“The Sunday Times puts a ring on it”

The Sunday Times have officially put a ring on it; that is, they've named Hampton Manor one of the 100 Top British Hotels. We've been daubed the 'foodie hideaway', 'an unpretentious temple to cutting-edge cuisine' and (conveniently for the upcoming season) 'a little cracker'!

It has taken 10 years of creativity and imagination to bring our 45 acre estate back to life. The building was disused and tired but full of potential when we acquired it.  Seeing it now full of guests enjoying world class hospitality is hugely rewarding.  Reaching the Sunday Times top 100 really topped off a decade of hard work from our family and team” James Hill, Managing Director-Hampton Manor.

Imported Image


Hampton Manor

This foodie hideaway, on an estate once owned by the 19th-century Tory Prime Minister Sir Robert Peel, is a little cracker, with a 45-acre buffer zone of landscaped gardens.

It is a temple to cutting-edge cuisine that slices through the pretensions often associated with the Michelin-starred dining experience. The grandeur of the lobby’s original stonework and sweeping staircase has been warmed up with floral mid-century rocking chairs, gunmetal grey velvet oak-framed furniture and a marble-topped scorched-oak tasting table. Every afternoon, it transforms into an epicurean space where guests can sample small-batch gins, organic wines and experimental cocktails. It’s a convivial spot, designed to let guests get to know the team and each other. There’s no pressure to be sociable, though, so you can tuck yourself away in the hush-quiet library, the light and floral Parlour or Fred’s Bar, which has an impressive selection of gins.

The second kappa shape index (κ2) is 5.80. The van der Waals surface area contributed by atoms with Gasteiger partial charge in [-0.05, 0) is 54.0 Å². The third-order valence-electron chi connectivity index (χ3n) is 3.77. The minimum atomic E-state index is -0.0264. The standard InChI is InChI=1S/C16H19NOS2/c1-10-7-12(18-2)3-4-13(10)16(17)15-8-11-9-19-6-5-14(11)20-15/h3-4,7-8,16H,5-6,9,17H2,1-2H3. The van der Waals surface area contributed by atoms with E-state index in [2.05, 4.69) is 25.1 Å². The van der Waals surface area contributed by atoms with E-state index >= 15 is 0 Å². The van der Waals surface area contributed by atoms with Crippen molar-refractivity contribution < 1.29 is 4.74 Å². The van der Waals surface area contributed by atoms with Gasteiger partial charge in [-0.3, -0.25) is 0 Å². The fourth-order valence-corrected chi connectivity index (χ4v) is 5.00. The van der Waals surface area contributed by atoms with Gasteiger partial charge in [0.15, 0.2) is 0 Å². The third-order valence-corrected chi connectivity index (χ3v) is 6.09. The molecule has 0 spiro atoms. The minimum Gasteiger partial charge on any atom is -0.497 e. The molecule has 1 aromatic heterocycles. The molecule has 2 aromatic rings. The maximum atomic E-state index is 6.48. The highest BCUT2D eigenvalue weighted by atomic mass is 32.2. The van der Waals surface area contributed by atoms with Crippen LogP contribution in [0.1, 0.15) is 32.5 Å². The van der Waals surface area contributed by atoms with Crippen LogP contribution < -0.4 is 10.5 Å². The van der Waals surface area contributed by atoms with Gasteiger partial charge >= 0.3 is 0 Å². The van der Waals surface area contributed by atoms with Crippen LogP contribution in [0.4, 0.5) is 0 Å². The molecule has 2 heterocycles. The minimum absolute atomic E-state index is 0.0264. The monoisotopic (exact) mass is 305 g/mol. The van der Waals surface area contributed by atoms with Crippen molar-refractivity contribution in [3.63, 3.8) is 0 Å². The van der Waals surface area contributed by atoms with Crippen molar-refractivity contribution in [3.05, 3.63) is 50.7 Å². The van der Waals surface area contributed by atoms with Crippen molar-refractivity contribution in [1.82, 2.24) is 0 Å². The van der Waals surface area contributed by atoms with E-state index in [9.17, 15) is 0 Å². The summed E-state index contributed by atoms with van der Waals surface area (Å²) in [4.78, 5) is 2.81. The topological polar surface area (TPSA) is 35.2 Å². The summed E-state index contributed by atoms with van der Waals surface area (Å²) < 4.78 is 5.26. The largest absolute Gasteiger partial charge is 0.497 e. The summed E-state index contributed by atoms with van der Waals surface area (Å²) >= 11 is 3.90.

The fun starts in earnest when you move through to Peel’s restaurant, which has held a Michelin star since 2016 and offers a relaxing blend of luxe and laid-back. The former is supplied by original oak panels and dainty hand-painted Fromental wallpaper in cigar browns, autumnal greens and pops of bright pink; the latter by waiters dressed in chinos and natty waistcoats, and with a sense of humour. Dishes are grounded in the hotel’s Victorian roots and kitchen gardens, but have a thoroughly modern spin. “Longhorn beef, garden carrots, black garlic” and “Blueberry, nutmeg, lemon verbena” are terse descriptions, but they open up on the plate, creating wonderful, balanced flavours. If the weather plays nicely, take your postprandial brandy out to the terrace’s fire pits.

The 15 bedrooms are inspired by William Morris, the champion of handcrafted art in a time of industrialisation. Some have black lacquered furniture, velour fabrics, Morris’s wallpapers and moody silk drapes. Book Lord Mowbray for something lighter: it has jolly geometric fabrics. All the rooms have thoughtful foodie touches, including grinders and fresh coffee beans for a superior caffeine hit.

Cosy Doubles from £175, B&B; Four-course tasting menu from £75;